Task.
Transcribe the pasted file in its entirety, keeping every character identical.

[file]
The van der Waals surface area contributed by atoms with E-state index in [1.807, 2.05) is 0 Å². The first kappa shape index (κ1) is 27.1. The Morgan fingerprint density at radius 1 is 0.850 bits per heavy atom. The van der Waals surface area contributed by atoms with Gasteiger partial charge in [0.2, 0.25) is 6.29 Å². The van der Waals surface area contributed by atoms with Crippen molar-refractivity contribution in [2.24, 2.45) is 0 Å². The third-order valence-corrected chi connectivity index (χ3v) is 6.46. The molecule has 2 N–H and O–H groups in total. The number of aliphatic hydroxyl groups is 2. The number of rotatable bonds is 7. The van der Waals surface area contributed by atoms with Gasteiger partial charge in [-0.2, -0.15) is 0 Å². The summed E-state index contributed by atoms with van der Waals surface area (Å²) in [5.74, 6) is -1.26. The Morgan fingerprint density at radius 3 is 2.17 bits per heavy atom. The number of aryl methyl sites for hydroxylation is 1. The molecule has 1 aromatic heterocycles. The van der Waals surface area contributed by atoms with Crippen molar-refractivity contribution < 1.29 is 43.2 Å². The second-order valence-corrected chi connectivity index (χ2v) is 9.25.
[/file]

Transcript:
The van der Waals surface area contributed by atoms with E-state index in [1.807, 2.05) is 0 Å². The first kappa shape index (κ1) is 27.1. The Morgan fingerprint density at radius 1 is 0.850 bits per heavy atom. The van der Waals surface area contributed by atoms with Gasteiger partial charge in [0.2, 0.25) is 6.29 Å². The van der Waals surface area contributed by atoms with Crippen molar-refractivity contribution in [2.24, 2.45) is 0 Å². The third-order valence-corrected chi connectivity index (χ3v) is 6.46. The molecule has 2 N–H and O–H groups in total. The number of aliphatic hydroxyl groups is 2. The number of rotatable bonds is 7. The van der Waals surface area contributed by atoms with Gasteiger partial charge in [-0.2, -0.15) is 0 Å². The summed E-state index contributed by atoms with van der Waals surface area (Å²) in [5.74, 6) is -1.26. The Morgan fingerprint density at radius 3 is 2.17 bits per heavy atom. The number of aryl methyl sites for hydroxylation is 1. The molecule has 1 aromatic heterocycles. The van der Waals surface area contributed by atoms with Crippen molar-refractivity contribution < 1.29 is 43.2 Å². The second-order valence-corrected chi connectivity index (χ2v) is 9.25.